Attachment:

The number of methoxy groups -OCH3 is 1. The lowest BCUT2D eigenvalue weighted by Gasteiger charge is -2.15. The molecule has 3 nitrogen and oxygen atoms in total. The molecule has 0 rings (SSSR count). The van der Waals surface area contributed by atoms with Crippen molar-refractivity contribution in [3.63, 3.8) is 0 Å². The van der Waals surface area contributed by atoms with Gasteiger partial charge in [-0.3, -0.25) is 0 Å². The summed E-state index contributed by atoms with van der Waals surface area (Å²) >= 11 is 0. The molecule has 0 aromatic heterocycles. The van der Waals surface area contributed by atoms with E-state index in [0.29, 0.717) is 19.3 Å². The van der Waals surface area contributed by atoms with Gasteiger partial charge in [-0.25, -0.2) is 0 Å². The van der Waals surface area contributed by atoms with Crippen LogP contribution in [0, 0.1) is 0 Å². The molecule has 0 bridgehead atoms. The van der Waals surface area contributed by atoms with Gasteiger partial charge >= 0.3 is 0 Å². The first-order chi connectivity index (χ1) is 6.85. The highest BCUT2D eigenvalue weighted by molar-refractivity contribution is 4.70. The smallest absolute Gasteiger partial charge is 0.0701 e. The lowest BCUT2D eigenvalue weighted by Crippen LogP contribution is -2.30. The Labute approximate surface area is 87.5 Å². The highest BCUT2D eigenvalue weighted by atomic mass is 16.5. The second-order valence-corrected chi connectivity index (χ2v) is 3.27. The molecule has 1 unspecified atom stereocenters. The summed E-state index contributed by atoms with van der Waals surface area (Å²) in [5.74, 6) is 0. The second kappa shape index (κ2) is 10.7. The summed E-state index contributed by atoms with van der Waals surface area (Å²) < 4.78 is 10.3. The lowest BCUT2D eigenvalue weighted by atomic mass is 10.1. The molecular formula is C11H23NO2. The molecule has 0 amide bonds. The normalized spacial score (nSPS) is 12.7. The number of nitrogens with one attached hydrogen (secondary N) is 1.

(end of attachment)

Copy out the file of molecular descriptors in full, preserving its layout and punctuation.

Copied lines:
The number of methoxy groups -OCH3 is 1. The lowest BCUT2D eigenvalue weighted by Gasteiger charge is -2.15. The molecule has 3 nitrogen and oxygen atoms in total. The molecule has 0 rings (SSSR count). The van der Waals surface area contributed by atoms with Crippen molar-refractivity contribution in [3.63, 3.8) is 0 Å². The van der Waals surface area contributed by atoms with Gasteiger partial charge in [-0.3, -0.25) is 0 Å². The summed E-state index contributed by atoms with van der Waals surface area (Å²) >= 11 is 0. The molecule has 0 aromatic heterocycles. The van der Waals surface area contributed by atoms with E-state index in [0.29, 0.717) is 19.3 Å². The van der Waals surface area contributed by atoms with Gasteiger partial charge in [-0.25, -0.2) is 0 Å². The van der Waals surface area contributed by atoms with Crippen LogP contribution in [0, 0.1) is 0 Å². The molecule has 0 bridgehead atoms. The van der Waals surface area contributed by atoms with Gasteiger partial charge >= 0.3 is 0 Å². The first-order chi connectivity index (χ1) is 6.85. The highest BCUT2D eigenvalue weighted by molar-refractivity contribution is 4.70. The smallest absolute Gasteiger partial charge is 0.0701 e. The lowest BCUT2D eigenvalue weighted by Crippen LogP contribution is -2.30. The Labute approximate surface area is 87.5 Å². The highest BCUT2D eigenvalue weighted by atomic mass is 16.5. The second-order valence-corrected chi connectivity index (χ2v) is 3.27. The molecule has 1 unspecified atom stereocenters. The summed E-state index contributed by atoms with van der Waals surface area (Å²) in [5.74, 6) is 0. The second kappa shape index (κ2) is 10.7. The summed E-state index contributed by atoms with van der Waals surface area (Å²) < 4.78 is 10.3. The lowest BCUT2D eigenvalue weighted by atomic mass is 10.1. The molecular formula is C11H23NO2. The molecule has 0 amide bonds. The normalized spacial score (nSPS) is 12.7. The number of nitrogens with one attached hydrogen (secondary N) is 1.